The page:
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Omagh bombing: Judge calls for British and Irish probe but stops short of recommending public inquiry into ‘preventable’ attack

Attack ‘preventable’ judge finds


(Paul McErlane/PA)

(Paul McErlane/PA)

(Paul McErlane/PA)

A High Court judge in Belfast has recommended the UK Government undertake a human rights compliant investigation into the Omagh bombing.

Mr Justice Mark Horner also called for an investigation on both sides of the Irish border.

However, he said he was not going to order that the probe take the form of a public inquiry, explaining that he did not want to be "prescriptive".

Northern Ireland Secretary of State Brandon Lewis said the UK Government would “consider” the Judge’s recommendations around an inquiry.

The Taoiseach Micheal Martin also said his government would do what is "necessary” following the ruling.

The judge also found there was a "real prospect" the Real IRA attack in 1998 could have been prevented.

He made the ruling at Belfast High Court in a case brought by Michael Gallagher, whose son Aiden was one of the victims.

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Mr Gallagher launched the judicial review after former Northern Ireland secretary Theresa Villiers decided not to order a public inquiry.

In his ruling on Friday, Mr Justice Horner said: “I am satisfied that certain grounds when considered separately or together give rise to plausible allegations that there was a real prospect of preventing the Omagh bombing.

"These grounds involve, inter alia, the consideration of terrorist activity on both sides of the border by prominent dissident terrorist republicans leading up to the Omagh bomb.

"I am therefore satisfied that the threshold under Article 2 ECHR (European Convention on Human Rights) to require the investigation of those allegations has been reached."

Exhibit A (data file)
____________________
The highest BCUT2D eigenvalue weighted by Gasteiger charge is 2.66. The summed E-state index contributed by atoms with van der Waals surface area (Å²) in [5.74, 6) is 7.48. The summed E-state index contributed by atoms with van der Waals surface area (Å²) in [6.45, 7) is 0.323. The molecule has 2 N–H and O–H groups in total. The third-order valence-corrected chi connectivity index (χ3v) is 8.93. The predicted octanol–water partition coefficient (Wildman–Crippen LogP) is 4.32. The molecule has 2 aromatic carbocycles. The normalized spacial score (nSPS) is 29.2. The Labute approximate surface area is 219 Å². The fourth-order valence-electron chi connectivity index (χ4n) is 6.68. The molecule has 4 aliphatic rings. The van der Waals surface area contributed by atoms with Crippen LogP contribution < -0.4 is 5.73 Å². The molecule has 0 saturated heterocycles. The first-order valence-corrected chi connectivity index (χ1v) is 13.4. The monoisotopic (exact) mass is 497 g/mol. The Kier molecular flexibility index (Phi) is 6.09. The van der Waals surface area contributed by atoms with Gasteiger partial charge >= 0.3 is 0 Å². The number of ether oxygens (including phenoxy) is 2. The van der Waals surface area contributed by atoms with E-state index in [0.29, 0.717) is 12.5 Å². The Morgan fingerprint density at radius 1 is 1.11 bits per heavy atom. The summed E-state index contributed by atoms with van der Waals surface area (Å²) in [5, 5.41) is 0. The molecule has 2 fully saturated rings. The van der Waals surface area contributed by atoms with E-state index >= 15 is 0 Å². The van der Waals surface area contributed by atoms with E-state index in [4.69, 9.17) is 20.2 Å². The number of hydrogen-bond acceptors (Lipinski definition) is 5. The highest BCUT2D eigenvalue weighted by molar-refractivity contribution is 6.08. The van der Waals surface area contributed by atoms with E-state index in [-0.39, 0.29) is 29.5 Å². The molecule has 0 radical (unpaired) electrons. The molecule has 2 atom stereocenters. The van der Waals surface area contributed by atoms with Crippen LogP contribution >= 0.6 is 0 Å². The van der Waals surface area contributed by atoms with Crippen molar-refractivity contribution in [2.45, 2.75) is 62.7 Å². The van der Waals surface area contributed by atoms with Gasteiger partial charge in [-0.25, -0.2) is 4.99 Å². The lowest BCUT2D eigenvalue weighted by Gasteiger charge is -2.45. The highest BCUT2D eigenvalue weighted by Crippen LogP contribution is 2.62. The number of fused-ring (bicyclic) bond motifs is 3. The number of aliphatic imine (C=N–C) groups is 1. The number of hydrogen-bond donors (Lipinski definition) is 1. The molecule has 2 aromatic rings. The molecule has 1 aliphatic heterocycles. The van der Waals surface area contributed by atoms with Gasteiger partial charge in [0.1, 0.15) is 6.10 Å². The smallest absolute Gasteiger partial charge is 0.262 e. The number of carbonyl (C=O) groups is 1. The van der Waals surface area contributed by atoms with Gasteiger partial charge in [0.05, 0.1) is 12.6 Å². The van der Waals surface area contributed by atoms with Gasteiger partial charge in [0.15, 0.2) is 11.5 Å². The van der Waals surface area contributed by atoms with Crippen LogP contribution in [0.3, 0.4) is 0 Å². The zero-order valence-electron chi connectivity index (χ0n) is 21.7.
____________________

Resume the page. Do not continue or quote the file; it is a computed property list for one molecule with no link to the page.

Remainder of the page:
In a brief hearing, Mr Justice Horner only read the conclusion of his judgment to the High Court.

He explained he was unable to read the full open judgment setting out his reasoning because the person whose job it was to check the document to ensure it did not contain sensitive material was self-isolating with Covid-19.

He also said he did not have the powers to order the authorities in the Irish Republic to act, but he expressed hope the Irish Government would take a decision to order one.

"I am not going to order a public inquiry to look at the arguable grounds of preventability. I do not intend to be prescriptive. However, it is for the government(s) to hold an investigation that is Article 2 compliant and which can receive both open and closed materials."

The judge added: "It is not within my power to order any type of investigation to take place in the Republic of Ireland but there is a real advantage in an Article 2 compliant investigation proceeding in the Republic of Ireland simultaneously with one in Northern Ireland.

"Any investigation will have to look specifically at the issue of whether a more proactive campaign of disruption, especially if co-ordinated north and south of the border, had a real prospect of preventing the Omagh bombing, and whether, without the benefit of hindsight, the potential advantages of taking a much more aggressive approach towards the suspected terrorists outweighed the potential disadvantages inherent in such an approach."

Campaigners launched the action in 2013 in an attempt to force an inquiry into the Real IRA atrocity in 1998 which killed 29 people, including a woman pregnant with twins.

It was the worst single atrocity of the Northern Ireland conflict.

While there has never been a conviction for the bombing, in 2009 four men were found civilly liable for the attack.

Responding to the judgment, Brandon Lewis said: "The Omagh bombing was a terrible atrocity that caused untold damage to the families of the 29 people who were tragically killed and the 220 who were injured. The reverberations of that awful event were felt not just in Northern Ireland, but across the world.

"I want to put on record my deep regret that the families of those killed and wounded have had to wait so long to find out what happened on that terrible day in 1998. They deserve answers and I have great respect for their patience, grace and determination.

"We recognise that today the court has set out that there are 'plausible allegations that there was a real prospect of preventing the Omagh bombing' and that more should be done to investigate this.

"The UK Government will take time to consider the judge's statement and all its recommendations carefully as we wait for the full judgment to be published."

Taoiseach Michael Martin told reporters he would “analyse that judgement”.

"I always stand ready to have an open book in terms of any atrocity that was committed which had a cross-border dimension to it in terms of following through in any way we can through the provision of information or indeed to vindicating the rights of people and citizens,” he said.

"So, a very open book in terms of how we proceed with this now but we've got to examine the options that are available to us in respect of the conclusions."

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